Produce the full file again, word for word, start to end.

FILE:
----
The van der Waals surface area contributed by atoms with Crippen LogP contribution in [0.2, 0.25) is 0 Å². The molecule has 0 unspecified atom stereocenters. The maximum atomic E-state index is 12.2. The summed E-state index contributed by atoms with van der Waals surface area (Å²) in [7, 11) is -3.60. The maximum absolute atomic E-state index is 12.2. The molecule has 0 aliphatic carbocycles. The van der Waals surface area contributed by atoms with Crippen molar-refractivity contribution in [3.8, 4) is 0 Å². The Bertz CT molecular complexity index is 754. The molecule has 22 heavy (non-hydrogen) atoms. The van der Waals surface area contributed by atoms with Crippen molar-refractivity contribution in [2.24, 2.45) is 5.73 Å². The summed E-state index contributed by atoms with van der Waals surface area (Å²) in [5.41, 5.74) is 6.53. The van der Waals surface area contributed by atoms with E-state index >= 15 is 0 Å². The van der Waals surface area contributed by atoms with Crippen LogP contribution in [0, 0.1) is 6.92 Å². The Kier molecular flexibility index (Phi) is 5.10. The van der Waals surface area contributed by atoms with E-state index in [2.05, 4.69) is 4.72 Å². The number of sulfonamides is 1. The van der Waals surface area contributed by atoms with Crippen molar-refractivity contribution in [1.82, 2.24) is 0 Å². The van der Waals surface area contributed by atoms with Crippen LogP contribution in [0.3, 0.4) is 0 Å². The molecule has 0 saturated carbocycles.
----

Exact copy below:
The van der Waals surface area contributed by atoms with Crippen LogP contribution in [0.2, 0.25) is 0 Å². The molecule has 0 unspecified atom stereocenters. The maximum atomic E-state index is 12.2. The summed E-state index contributed by atoms with van der Waals surface area (Å²) in [7, 11) is -3.60. The maximum absolute atomic E-state index is 12.2. The molecule has 0 aliphatic carbocycles. The van der Waals surface area contributed by atoms with Crippen molar-refractivity contribution in [3.8, 4) is 0 Å². The Bertz CT molecular complexity index is 754. The molecule has 22 heavy (non-hydrogen) atoms. The van der Waals surface area contributed by atoms with Crippen molar-refractivity contribution in [2.24, 2.45) is 5.73 Å². The summed E-state index contributed by atoms with van der Waals surface area (Å²) in [5.41, 5.74) is 6.53. The van der Waals surface area contributed by atoms with E-state index >= 15 is 0 Å². The van der Waals surface area contributed by atoms with Crippen LogP contribution in [0, 0.1) is 6.92 Å². The Kier molecular flexibility index (Phi) is 5.10. The van der Waals surface area contributed by atoms with E-state index in [2.05, 4.69) is 4.72 Å². The number of sulfonamides is 1. The van der Waals surface area contributed by atoms with Crippen molar-refractivity contribution in [1.82, 2.24) is 0 Å². The van der Waals surface area contributed by atoms with Crippen LogP contribution in [0.3, 0.4) is 0 Å². The molecule has 0 saturated carbocycles.